|Photos||Video & Audio||Blogs||Statistics||Archive||Shop||Mobile|
England women's allrounder Natalie Sciver has been showing up boys since her teens. She recalls herself as a 12-year old playing football in Poland's women's league, but rose to prominence as a cricketer when she tussled with Surrey's boys in club cricket. Amy Lofthouse of the BBC catches up with the only player to take a hat-trick for England in T20s.
Sciver fell into cricket as a teenager, playing games against her dad and brother in her back garden, before joining Surrey club Stoke d'Abernon. She played the usual games against boys' teams. "They didn't like it so much when a girl bowled them out," she joked. Her performances led to her being selected for Surrey's academy, which became the pathway to an international career that began when she was selected for England's limited-overs series against Pakistan in 2013. It was not until last October that Sciver made her big impact at the top level, becoming the first England player to take a T20 hat-trick in Barbados
Faf du Plessis shared a double-century stand with AB de Villiers recently. The partnership, though, goes a long way back. The two went to school together and then played for Titans. However, it took a while for Du Plessis to make his mark in international cricket unlike de Villiers, who, Du Plessis told the Independent, had the knack of scoring big when it mattered from a young age.
"We were very close at school, but also very competitive. I was laid back at school, just wanting to play games, and he was a bit of a hoofseun (headboy), wanting to study," Du Plessis said. "I remember one particular night before our exams when we were in Standard 9. I bothered him the whole night and the next day in the test; I obviously had no clue. So, during the test, I was like, 'Hey, AB, show me your work there, let me copy a few answers'. He took his suitcase, put it in the middle and turned himself the other way! So obviously I failed that test. Afterwards he said, 'You wanted to bother me last night, so there was no way I was going to help you'."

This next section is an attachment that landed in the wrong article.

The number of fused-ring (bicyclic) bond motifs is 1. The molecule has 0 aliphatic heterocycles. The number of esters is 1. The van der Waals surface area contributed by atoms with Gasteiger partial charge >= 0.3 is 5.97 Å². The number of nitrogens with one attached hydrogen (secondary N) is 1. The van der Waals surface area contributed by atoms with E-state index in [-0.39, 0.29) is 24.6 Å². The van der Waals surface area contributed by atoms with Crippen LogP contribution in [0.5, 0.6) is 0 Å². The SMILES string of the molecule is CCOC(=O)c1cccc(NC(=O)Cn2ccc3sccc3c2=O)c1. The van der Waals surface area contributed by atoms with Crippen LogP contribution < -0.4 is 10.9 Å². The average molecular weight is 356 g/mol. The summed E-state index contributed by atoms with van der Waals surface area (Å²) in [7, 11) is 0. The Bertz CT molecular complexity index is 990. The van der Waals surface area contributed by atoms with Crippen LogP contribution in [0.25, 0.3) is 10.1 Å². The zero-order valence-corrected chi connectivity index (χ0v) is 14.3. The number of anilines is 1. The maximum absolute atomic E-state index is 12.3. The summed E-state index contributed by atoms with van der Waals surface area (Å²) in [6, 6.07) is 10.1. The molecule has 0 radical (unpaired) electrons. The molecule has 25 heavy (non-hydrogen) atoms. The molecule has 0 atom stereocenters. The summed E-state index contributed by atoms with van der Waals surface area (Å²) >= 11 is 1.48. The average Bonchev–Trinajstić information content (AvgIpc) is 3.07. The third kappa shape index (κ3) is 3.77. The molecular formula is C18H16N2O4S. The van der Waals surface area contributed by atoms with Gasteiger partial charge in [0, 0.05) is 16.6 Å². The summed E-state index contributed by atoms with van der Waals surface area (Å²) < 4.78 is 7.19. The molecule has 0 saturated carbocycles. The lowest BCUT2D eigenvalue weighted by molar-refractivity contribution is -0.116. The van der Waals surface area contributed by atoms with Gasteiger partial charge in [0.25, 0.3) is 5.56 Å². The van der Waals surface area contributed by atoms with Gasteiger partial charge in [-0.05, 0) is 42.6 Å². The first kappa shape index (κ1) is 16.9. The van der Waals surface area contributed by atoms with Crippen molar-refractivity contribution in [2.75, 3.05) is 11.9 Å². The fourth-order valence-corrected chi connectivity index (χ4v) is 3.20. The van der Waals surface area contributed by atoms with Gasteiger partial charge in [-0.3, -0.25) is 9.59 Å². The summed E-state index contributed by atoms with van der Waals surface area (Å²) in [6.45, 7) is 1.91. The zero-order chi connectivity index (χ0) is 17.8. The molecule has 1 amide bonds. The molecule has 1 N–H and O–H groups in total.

In Mid day, Clayton Murzello says that MS Dhoni has shown poor form in his recent interactions with the media. He also questions the reasoning behind the BCCI's decision to not send a selector along with the team to England.
At a time when Indian cricket needs to turn off the surround sound and play some soul music, the captain decides to go off tune. Then, as if to show his displeasure over what has been reported, Dhoni skips the media conference ahead of the second one-dayer in Cardiff. Nor does the team management send a representative for a briefing. This is sheer arrogance and it's surprising it happens under media man Shastri's watch.
It's also an escapist approach. In some ways, Dhoni is no more Captain Cool.
Criticism has been as regular as breakfast for Alastair Cook. He saved himself from becoming an "untenable" option as Test captain but the focus has now shifted to his one-day capabilities. With former players questioning if England have the composition to win a World Cup, Stephen Brenkley, in the Independent comes to the support of the embattled England captain
Cook's batting strike rate as captain is 81.89 runs per 100 balls, acceptable even by the era's standards. There seems to be a desire outside the selection room to pack the team with sluggers on the grounds that one or two are bound to come off. England may actually have it right as long as the totals to which they aspire are based on conditions on the day, not some statistical database. The plan is to backload the innings after a solid start with Joe Root, Morgan and Jos Buttler all scoring at a lick